We investigate whether analysts have an incremental contribution, beyond financial statement information, to investors' ability to detect and react to earnings management. Using both return and price analyses in a short-window design, we show that investors”fixate”on reported earnings and seem unable to disentangle earnings management information, at least during the ten days following the publication of financial statements. Markedly, thirty days after the date of disclosure, with additional timely information released by analysts (as captured by analyst recommendations and target prices), investors appear to reassess the quality of managed earnings. We show that analysts react negatively to firms that artificially inflate earnings and that this negative reaction is followed by an even stronger negative reaction by the market. The results are supported by a set of sensitivity tests that consider the robustness of our findings to the measure and extent of earnings management.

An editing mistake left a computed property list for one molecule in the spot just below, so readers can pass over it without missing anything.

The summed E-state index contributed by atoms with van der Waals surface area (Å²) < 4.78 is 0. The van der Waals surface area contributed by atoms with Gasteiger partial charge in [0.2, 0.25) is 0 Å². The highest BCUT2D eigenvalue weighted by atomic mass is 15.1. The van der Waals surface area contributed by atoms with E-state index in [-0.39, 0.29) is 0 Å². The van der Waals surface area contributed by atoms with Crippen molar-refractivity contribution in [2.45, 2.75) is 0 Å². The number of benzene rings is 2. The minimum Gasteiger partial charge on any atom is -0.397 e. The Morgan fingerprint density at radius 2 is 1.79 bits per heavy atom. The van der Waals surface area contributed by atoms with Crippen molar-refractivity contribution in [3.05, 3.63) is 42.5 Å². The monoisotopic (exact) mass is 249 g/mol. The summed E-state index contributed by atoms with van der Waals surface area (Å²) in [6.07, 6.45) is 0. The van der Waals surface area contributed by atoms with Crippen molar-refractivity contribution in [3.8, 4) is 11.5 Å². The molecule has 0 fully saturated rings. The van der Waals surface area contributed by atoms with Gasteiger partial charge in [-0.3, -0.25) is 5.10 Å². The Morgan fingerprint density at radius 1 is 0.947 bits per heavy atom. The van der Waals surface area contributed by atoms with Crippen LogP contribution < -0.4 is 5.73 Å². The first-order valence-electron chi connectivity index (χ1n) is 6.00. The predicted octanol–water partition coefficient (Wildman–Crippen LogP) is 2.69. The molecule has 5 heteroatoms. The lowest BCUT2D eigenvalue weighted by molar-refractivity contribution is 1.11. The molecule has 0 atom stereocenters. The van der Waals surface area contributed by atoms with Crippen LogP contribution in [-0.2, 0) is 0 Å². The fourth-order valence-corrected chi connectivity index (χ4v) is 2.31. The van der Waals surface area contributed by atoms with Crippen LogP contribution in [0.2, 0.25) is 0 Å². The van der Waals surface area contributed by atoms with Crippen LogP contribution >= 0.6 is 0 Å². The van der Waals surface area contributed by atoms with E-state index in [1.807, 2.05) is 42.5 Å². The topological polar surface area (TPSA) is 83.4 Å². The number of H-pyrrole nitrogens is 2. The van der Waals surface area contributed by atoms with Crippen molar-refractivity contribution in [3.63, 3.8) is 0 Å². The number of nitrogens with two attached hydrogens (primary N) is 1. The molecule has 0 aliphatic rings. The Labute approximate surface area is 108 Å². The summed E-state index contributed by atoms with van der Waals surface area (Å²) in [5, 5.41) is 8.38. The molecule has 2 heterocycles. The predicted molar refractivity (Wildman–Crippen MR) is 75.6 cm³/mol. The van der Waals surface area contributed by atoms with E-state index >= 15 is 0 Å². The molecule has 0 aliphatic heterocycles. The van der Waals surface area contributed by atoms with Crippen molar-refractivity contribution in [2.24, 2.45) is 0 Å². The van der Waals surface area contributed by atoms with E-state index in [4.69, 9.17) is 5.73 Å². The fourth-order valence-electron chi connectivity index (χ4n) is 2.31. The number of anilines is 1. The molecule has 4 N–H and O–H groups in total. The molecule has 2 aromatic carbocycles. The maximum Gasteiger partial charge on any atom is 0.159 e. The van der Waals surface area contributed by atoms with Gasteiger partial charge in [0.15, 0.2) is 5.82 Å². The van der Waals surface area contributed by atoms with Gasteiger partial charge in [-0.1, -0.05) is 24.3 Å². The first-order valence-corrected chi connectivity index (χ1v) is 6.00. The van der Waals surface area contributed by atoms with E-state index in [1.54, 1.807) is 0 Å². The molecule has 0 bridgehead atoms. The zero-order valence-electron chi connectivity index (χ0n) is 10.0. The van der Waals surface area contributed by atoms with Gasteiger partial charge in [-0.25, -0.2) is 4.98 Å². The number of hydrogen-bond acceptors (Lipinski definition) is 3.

|Journal||International Research Journal of Finance and Economics|
|State||Published - 2007|